Justice Kagan spices up her majority opinion in Kirtsaeng v. John Wiley & Sons, Inc, an otherwise mundane attorney’s fees case, with a multiple choice question.
Imagine you are Kirtsaeng at a key moment in his case—say, when deciding whether to petition this Court for certiorari. And suppose (as Kirtsaeng now wishes) that the prevailing party in a hard and important case—like this one—will probably get a fee award. Does that make you more likely to file, because you will recoup your own fees if you win? Or less likely to file, because you will foot Wiley’s bills if you lose? Here are some answers to choose from (recalling that you cannot confidently predict which way the Court will rule): (A) Six of one, half a dozen of the other. (B) Depends if I’m feeling lucky that day. (C) Less likely—this is getting scary; who knows how much money Wiley will spend on Supreme Court lawyers? (D) More likely—the higher the stakes, the greater the rush. Only if lots of people answer (D) will Kirtsaeng’s standard work in the way advertised. Maybe. But then again, maybe not.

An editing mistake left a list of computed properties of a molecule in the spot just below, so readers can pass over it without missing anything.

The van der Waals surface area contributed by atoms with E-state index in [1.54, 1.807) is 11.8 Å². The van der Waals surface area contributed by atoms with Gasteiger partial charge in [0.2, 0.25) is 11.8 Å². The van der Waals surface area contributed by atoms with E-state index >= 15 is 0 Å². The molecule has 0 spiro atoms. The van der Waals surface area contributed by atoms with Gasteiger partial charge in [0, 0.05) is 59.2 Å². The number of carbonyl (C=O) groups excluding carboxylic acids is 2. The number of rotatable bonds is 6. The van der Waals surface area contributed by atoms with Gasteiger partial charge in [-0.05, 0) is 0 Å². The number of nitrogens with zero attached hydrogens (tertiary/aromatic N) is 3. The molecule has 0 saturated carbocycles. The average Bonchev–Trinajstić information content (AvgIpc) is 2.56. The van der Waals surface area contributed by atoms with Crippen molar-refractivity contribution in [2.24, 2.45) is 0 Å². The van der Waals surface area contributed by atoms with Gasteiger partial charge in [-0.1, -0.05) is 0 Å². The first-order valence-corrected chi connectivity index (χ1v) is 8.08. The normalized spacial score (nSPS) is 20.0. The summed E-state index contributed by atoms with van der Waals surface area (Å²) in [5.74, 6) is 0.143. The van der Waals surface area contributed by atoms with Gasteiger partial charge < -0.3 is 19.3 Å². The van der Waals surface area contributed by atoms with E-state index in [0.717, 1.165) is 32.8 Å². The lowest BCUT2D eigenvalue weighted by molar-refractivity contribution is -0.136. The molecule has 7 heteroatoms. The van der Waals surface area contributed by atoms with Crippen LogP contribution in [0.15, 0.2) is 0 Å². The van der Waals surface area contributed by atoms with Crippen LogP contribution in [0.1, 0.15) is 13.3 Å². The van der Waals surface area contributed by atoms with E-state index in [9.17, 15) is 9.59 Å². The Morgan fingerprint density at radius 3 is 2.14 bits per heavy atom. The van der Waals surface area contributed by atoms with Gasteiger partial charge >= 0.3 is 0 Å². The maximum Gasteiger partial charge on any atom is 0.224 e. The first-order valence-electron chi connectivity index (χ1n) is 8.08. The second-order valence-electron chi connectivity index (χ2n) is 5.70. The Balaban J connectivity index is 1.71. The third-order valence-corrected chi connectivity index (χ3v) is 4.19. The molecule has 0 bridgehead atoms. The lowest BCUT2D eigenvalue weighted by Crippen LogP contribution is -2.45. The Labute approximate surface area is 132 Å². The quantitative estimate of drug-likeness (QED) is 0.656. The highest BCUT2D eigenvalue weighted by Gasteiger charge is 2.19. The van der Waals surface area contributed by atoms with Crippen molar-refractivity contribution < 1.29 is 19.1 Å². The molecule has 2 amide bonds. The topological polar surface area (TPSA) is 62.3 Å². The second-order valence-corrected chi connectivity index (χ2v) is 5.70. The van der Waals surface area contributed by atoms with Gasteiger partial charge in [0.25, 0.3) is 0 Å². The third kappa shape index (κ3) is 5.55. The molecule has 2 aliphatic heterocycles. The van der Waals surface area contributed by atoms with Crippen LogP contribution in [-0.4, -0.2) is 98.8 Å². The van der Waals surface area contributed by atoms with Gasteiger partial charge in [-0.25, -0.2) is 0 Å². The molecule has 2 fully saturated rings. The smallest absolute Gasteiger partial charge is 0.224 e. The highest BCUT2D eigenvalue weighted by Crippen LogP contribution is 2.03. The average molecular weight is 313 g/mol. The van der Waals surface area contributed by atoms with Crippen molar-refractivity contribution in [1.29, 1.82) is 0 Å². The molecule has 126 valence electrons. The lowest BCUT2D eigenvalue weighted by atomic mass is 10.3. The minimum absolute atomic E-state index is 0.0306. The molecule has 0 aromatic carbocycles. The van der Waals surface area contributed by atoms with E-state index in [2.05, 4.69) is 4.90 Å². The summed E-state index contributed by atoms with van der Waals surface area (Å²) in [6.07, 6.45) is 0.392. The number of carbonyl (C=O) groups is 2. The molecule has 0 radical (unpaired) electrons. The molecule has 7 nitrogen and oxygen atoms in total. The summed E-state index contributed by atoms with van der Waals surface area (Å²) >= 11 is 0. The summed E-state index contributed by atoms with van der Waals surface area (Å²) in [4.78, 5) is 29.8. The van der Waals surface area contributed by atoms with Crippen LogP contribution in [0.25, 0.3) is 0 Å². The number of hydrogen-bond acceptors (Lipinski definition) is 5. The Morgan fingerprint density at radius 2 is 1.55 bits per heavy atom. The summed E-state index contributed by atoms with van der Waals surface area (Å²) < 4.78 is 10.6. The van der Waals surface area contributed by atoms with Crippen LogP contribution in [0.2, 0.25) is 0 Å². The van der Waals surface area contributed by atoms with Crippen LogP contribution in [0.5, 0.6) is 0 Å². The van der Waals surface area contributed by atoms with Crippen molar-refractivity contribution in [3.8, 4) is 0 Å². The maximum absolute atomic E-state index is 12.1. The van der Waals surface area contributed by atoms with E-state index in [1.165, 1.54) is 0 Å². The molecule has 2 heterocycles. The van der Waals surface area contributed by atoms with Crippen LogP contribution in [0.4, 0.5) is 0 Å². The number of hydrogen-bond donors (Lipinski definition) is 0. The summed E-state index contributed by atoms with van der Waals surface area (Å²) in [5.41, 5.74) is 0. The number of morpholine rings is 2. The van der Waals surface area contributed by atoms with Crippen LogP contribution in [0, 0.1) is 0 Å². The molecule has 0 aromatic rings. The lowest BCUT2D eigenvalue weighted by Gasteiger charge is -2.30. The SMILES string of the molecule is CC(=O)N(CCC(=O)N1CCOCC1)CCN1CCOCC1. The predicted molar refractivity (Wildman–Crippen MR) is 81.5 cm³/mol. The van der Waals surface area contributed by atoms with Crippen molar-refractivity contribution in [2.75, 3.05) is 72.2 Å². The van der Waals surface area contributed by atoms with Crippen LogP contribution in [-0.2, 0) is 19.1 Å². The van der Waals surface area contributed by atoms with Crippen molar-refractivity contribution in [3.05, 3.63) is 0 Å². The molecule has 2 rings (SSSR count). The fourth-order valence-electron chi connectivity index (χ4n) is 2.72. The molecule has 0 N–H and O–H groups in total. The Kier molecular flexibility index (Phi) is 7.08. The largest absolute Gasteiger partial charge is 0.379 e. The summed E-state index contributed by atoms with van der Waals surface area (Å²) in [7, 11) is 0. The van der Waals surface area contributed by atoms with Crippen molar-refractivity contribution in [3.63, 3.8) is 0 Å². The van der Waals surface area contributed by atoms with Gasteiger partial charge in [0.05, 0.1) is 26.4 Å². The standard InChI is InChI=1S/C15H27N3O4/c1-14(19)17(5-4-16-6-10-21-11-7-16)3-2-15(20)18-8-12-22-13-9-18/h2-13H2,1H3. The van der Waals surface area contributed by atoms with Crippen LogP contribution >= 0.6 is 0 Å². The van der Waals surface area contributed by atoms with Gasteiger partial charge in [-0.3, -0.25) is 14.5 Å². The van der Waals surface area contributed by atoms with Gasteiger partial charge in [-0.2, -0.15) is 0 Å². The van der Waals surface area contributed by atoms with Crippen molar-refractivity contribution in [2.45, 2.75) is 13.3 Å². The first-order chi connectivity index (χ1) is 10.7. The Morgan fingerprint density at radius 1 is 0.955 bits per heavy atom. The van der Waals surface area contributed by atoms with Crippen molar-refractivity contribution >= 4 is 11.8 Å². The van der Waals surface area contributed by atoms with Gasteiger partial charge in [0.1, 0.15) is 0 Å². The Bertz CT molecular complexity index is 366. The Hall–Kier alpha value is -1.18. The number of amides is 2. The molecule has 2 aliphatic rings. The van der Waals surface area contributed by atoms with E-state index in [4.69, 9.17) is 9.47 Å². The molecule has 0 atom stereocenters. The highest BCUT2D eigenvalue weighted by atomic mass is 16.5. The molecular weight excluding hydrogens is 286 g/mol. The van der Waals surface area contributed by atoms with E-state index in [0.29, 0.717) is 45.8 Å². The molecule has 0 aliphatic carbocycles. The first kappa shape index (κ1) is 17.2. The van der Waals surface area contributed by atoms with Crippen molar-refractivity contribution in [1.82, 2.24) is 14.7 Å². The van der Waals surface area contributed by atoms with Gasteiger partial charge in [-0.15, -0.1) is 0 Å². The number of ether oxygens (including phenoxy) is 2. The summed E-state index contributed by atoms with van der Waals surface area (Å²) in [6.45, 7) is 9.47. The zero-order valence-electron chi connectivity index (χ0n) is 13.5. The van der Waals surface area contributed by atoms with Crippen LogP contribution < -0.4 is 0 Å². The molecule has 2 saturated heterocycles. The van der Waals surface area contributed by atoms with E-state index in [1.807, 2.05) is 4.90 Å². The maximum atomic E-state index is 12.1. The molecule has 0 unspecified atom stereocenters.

For those of us who haven’t finished grading, this is a gentle reminder from the former Dean to get your grades in.